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HAA Thoughts?

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  • #16
    The national advertising thing was great. It proved the top haunts did not really need the baggage of a nation wide group to pull that off. Plus maybe such a thing doesn't have to happen year after year. A refresher of the Industry maybe ever 10 years would have the same exposure and hang around on Utoob etc for all to see. The pushing of all the top haunts was great and the videos also all on Utoob, of those haunts and interviews with the owners was as good as could be assembled with today's technology.

    It didn't take money from every start up, who has no idea what they are getting into, from every actor 90% of whom are not getting paid to perform, and every want to be media agent to send money and get magazines hoping something will happen.

    Just being an outsider and watching from a distance the videos and reports of how the groups all got together and actually listed how they will spend the next two years figuring out what they can be doing to better the industry is like fundamentally wrong. We aren't lobbying congress.

    If there is going to be an elite, keep it elite. Those haunts making lots of money that spend lot of money on advertising just come up with a secret hand shake and it is done. I don't want to see pathetic home haunts on TV or more stories about how the weird people in the neighborhood said bad things about someone on the internet and drive around with a coffin in a pickup truck. That also happened as a larger movement gives even idiots the credance that what they are doing is for the greater good of something national movement.

    In fact the more excited you guys got about an industry organization the more I worried about it and you know just suggesting things, making sure you support the effort by sending money somewhere magical isn't going to change anything.

    If you want a dinner, join the barbeque society of america, if you want to dance or drink go join the moose lodge local.

    What we are seeing are mini state groups having to be formed to adapt with state laws. Some states try to get together a bunch of people and it wasn't necessary nor effective. A national group can't do that and infact just spreads the worst case scenario of the state with the most laws, the most codes and the most enforcement has and that somehow needs to be the same high standards nationally. The problem is, each regions economies are totally different. The ability to do all of that and the requirement to do all that, do not exist county to county and it doesn't mean there are a bunch of unsafe haunts, it just means there is no reason to call in the national security agency and fill out 30 forms for every event. That have the support of every fire marshal architect and public official on the local roster some how getting a fee to come by. There are places that have infrastructure and there are places that won't have it for 100 years.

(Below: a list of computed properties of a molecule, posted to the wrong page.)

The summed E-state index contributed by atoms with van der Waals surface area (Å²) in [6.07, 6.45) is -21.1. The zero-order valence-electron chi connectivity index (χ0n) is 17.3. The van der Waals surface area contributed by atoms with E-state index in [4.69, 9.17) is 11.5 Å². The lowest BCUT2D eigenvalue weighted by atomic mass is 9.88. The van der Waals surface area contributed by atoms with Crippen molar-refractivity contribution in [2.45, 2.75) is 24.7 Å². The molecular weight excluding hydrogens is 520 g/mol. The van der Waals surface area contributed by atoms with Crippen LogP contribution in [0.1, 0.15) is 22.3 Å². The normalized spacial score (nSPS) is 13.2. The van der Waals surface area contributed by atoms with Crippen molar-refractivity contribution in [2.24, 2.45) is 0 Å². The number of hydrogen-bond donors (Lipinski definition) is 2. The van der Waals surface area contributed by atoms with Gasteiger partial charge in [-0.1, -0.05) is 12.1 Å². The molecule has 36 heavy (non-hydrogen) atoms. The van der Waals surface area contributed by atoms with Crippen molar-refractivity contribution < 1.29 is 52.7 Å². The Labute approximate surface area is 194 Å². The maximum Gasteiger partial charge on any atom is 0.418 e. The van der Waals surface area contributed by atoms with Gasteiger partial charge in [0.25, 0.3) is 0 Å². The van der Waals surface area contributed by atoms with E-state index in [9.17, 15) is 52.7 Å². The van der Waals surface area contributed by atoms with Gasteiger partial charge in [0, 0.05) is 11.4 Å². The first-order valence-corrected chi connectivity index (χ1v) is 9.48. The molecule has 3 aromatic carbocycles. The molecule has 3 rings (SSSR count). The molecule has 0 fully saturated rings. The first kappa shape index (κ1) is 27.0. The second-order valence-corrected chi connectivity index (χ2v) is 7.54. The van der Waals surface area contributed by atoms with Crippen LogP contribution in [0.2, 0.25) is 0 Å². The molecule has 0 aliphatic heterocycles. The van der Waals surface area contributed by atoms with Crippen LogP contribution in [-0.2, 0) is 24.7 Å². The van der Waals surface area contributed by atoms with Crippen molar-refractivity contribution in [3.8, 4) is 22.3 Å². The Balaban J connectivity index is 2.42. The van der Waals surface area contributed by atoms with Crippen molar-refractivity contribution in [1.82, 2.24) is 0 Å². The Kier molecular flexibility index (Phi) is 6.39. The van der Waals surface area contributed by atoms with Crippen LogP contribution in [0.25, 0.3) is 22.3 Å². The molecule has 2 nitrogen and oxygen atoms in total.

It doesn't cost money to have a page of safety tips. Infact it is regurgitated every year in the press. They just go to their files and lather rinse and repeat. No need to change anything. Every business owner has schooled themselves on what can be done for safety. Exists, floor plans, emergency equipment and actually schooled their local community.

    When you get a bunch of people together and they have no experience in the real world, the first thing they will say is there needs to be a law about something. That's not right, not worth supporting the argument and certainly not thinking some meager amount of money gives anyone the right to be someone. Of course it isn't really recognized so who cares. When a bunch of people that have only been in business a few years are deemed published PHD mentors we are seriously screwed. I don't give as crap is they once had some other business once upon a time. And usually they HAD some business.

    There is a need for education and helping new people. These seminars shouldn't just be the opinion of someone willing to get up in front of a room, they should have been a publicly available library all along, no secret society crap. When the secret is no one knows and doesn't have the time or what happened to them is different because of where in the country they are.

    It might be so useful that everyone doesn't really get along. Here on this forum it continually gets weeded out as to what is important and what is not. A real conversation has taken place over the last decade. Not Rogeus rules of order.

    If something is for real, it is not exclusive. Anyone these days can publically and freely find any information they need on any kind of business. There is a lot of information and so much of it is proprietary and is not discussed so there are so many failures. It is still a business so why tell everyone how to really make it. How do you tell people anything that already know everything? Oh, I know get them to form an organization and give up some membership dues and lots of travel money.

    Another fabulous post from the U.S.Department of Wild Imaginings, now in spectaclar stereo, sponsored by the Adhesives and Sealants Council, suggesting ways to stick things together since the 1800s. Not fabulous in a gay way. Your results may vary. Illinois residents add 8% sales tax. These posts have been made by professional post makers, do not try this type of posting on your own without extensive training, lovely assistants and a trusty clown horn.


    • #17
      No way!

      No secrete handshakes for me!
      Goopy, droopy, drippy slippy, gobby frothy body fluids from an over-active fluid drive unit.
      "Holy Secretions Bat Man!


      • #18
        I think the real issue is 'we've heard all this before a hundred times'... invest or just join and see what happens. We already know what happens nothing...